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  • May 05, 2016, 11:20:29 AM

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Author Topic: Not Going To Happen 'Cause I'm Not Harry Potter (Impossible Patron Requests)  (Read 993853 times)

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chi2kcldy

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The teller offered change for the $20 but he only wanted $10 from his account.

About an hour after this guy leaves a lady comes in for a home equity loan for a house she is renting. It took the loan officer about 30 minutes to finally get this lady to understand you must own the home in order to qualify for a home equity loan.

She did not believe him and left in a huff.

« Last Edit: April 28, 2016, 02:36:26 PM by chi2kcldy »

rose red

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I miss the days when ATM's can give you $5 and $10. I guess that's my impossible request ;)

chi2kcldy

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I miss the days when ATM's can give you $5 and $10. I guess that's my impossible request ;)


Me too  ;D

DoubleTrouble

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I miss the days when ATM's can give you $5 and $10. I guess that's my impossible request ;)

Me too  ;D

The ones around my area will give you $1s, $5s, $10s & $20s!

shortstuff

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I miss the days when ATM's can give you $5 and $10. I guess that's my impossible request ;)

Me too  ;D

The ones around my area will give you $1s, $5s, $10s & $20s!

I always request $35 or $55 from ATMs, and it usually works out for me.  Sometimes the self-checkouts at grocery stores won't let me pick that combo, they're request cashback in any combo of $20s. 

I feel for the gentleman, thinking of all the reasons he didn't want to take more money out of his account, but the purchase/cashback option is always what I suggested when I worked at a grocery store (without any ATM!).  Most people picked up 99 cent gum and got their money. 

Quote
About an hour after this guy leaves a lady comes in for a home equity loan for a house she is renting. It took the loan officer about 30 minutes to finally get this lady to understand you must own the home in order to qualify for a home equity loan.

She did not believe him and left in a huff.

This is just gold.  There is a string of stories on Not Always Right with the shared title "And This Is Why We're In A Recession."  I think this qualifies! 

chi2kcldy

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I admit, I'm sheltered working in my cubicle at the corporate office. It's been years since I've had face to face customer interaction. I tip my hat to everyone working in the customer service field. This is my third day at the bank and I am so ready to retreat back to my cubicle.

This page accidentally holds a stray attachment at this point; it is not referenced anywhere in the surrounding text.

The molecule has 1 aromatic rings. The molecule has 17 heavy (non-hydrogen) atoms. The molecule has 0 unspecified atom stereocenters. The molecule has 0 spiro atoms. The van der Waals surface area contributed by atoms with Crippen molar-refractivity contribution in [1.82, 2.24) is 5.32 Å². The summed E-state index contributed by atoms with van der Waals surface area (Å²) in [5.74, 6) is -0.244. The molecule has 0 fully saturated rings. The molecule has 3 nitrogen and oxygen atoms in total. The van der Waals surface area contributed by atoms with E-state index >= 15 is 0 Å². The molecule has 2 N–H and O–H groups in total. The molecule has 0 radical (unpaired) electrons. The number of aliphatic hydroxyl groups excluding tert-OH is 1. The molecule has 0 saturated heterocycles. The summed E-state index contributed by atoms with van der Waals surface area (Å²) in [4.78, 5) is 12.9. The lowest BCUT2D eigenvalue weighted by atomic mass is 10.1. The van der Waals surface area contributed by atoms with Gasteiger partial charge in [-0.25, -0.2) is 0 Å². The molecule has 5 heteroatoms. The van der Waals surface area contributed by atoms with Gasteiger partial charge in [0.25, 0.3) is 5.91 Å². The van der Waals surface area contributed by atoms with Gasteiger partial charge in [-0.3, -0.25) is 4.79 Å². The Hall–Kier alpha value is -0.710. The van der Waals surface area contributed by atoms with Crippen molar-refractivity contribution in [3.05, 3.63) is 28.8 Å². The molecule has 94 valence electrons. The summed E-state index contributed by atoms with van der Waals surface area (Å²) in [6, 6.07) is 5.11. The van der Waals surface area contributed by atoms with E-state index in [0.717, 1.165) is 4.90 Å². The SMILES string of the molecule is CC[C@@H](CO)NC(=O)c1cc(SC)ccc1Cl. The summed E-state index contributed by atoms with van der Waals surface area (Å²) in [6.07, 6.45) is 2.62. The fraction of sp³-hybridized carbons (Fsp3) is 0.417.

« Last Edit: April 29, 2016, 08:50:38 AM by chi2kcldy »

FauxFoodist

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I admit, I'm sheltered working in my cubicle at the corporate office. It's been years since I've had face to face customer interaction. I tip my hat to everyone working in the customer service field. This is my third day at the bank and I am so ready to retreat back to my cubicle.

Between external customer service (dealing with the public) and internal customer service (dealing with those working for my same employer and in my department), I've found I'd rather deal with external customer service as those you usually only deal with once then they go away.  The internal ones are trickier, and the buttheads really never go away.

whiterose

  • From the good old US of A!
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This may seem like simply a special snowflake at first, but the fact that the timing made the request even harder puts it into Harry Potter territory.

Background info: public libraries in my county close at 6PM on Fridays.

Young man comes in around 5:30 PM on a Friday. He asks me if all libraries closed at 6PM on Fridays- I said yes.

He said he needed an individual study room for himself for a few hours. He asked me if I knew of any place that provided individual study rooms.

I tried the local community college library- closed already until Saturday.

I tried the local universities- one was closed, the other one did not allow individual students to get study rooms by themselves (he went there- he knew ahead of time). Tutoring centers were not an option either.

So he kept asking me to find him a place that had individual study rooms for random people. He would not take NO for an answer. It's almost as if he wanted me to either extend library hours just for him, or magically make a study hall appear out of the blue.